the site of this once fine town but a heap of smoking ruins. The
little that the rebels left, was destroyed by the advance of Gen.
[E.O.C.] Ord's division, when they occupied the place on the 4th. The
country all around it is completely devastated, as on the march down
from Bolivar the troops of Ord's column were allowed to pillage
without any restraint. Their conduct was disgraceful in the extreme
and elicited considerable censure from Gen. Grant, who, to prevent
similar outrages in future, has issued an order whereby all future
depredations on private property are punishable by an assessment on
the Division, Brigade, Regiment or Company, to which the depredation
is traced, to the amount of damage done the property. This wholesale
plundering, or as it is termed in the army "Jayhawking," has increased
to such an alarming extent that it has become necessary to use some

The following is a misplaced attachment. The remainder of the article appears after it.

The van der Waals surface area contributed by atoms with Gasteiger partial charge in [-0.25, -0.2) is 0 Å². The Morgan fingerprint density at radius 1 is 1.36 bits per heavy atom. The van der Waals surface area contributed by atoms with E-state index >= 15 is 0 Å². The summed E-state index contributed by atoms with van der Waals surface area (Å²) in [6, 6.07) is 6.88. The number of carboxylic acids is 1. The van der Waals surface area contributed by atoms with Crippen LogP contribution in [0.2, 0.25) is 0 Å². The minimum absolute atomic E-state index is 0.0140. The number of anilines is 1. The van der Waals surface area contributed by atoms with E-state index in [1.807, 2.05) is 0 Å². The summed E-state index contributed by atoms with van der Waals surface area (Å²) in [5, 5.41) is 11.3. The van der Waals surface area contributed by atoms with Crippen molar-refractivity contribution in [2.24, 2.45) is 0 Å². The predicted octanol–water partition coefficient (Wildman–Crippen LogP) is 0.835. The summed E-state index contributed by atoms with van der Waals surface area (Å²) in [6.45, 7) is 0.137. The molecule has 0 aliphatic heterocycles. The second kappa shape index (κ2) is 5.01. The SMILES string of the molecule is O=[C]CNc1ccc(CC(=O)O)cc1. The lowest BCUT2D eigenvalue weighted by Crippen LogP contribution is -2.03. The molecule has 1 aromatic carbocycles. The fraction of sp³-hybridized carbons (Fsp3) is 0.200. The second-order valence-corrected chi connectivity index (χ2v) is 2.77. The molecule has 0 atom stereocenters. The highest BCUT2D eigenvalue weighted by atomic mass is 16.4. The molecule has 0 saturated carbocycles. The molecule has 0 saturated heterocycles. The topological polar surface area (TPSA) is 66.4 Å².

decisive and vigorous measures to put it down, and it is to be hoped
that this last plan of Gen. Grant will succeed.

     The country hereabouts is in a high state of culture. For miles
around, immense plantations of cotton and tobacco loom up n every
direction; in fact, so thickly are these products cultivated around
here that it is difficult to obtain camping grounds, without locating
on an immense field of cotton, and you can readily believe that
ploughed ground does not make a very pleasant camp, especially in
inclement weather. Most of the cotton around here is yet unpicked.
Gen. Grant has, however, taken measures for the collection of all
contrabands in his department, who are to be organized and placed
under command of Chaplain J. Eaton, Jr., of the 27th Ohio, for the
purpose of collecting and baling the same.

     The weather down here is really fine. It is true many of us have
been disappointed in the "sunny" part of the southern climate, but not
sufficiently to materially inconvenience us. As a general thing the
weather is pleasant and clear; occasionally a strong north-west wind
will set in and two or three cold days will ensue. But then "variety
is the spice of life," and as it is a poor rule that won't work both
ways, I will close, so as to enable you to give your readers something
else besides this "milingtary" scrawl.

                              Au revoir,

Source: Bryan Boyle's Bronx Bulletin Board